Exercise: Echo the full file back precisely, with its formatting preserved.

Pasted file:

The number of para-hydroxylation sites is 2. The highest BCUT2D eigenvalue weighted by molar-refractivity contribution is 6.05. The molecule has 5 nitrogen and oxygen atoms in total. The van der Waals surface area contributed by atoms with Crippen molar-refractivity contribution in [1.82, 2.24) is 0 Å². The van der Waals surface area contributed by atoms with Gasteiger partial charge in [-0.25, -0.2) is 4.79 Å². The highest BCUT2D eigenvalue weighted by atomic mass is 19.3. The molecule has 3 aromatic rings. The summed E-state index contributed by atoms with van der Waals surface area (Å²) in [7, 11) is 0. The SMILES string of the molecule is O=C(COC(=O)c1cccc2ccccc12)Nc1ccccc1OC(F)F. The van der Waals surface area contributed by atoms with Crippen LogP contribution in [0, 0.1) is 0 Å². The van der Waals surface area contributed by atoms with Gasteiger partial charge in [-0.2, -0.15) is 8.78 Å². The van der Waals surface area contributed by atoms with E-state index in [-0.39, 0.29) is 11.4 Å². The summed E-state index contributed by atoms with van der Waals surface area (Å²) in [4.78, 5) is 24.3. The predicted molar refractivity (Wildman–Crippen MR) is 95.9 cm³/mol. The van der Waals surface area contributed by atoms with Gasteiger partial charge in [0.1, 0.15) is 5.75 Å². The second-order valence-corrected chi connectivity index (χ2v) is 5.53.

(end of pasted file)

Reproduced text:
The number of para-hydroxylation sites is 2. The highest BCUT2D eigenvalue weighted by molar-refractivity contribution is 6.05. The molecule has 5 nitrogen and oxygen atoms in total. The van der Waals surface area contributed by atoms with Crippen molar-refractivity contribution in [1.82, 2.24) is 0 Å². The van der Waals surface area contributed by atoms with Gasteiger partial charge in [-0.25, -0.2) is 4.79 Å². The highest BCUT2D eigenvalue weighted by atomic mass is 19.3. The molecule has 3 aromatic rings. The summed E-state index contributed by atoms with van der Waals surface area (Å²) in [7, 11) is 0. The SMILES string of the molecule is O=C(COC(=O)c1cccc2ccccc12)Nc1ccccc1OC(F)F. The van der Waals surface area contributed by atoms with Crippen LogP contribution in [0, 0.1) is 0 Å². The van der Waals surface area contributed by atoms with Gasteiger partial charge in [-0.2, -0.15) is 8.78 Å². The van der Waals surface area contributed by atoms with E-state index in [-0.39, 0.29) is 11.4 Å². The summed E-state index contributed by atoms with van der Waals surface area (Å²) in [4.78, 5) is 24.3. The predicted molar refractivity (Wildman–Crippen MR) is 95.9 cm³/mol. The van der Waals surface area contributed by atoms with Gasteiger partial charge in [0.1, 0.15) is 5.75 Å². The second-order valence-corrected chi connectivity index (χ2v) is 5.53.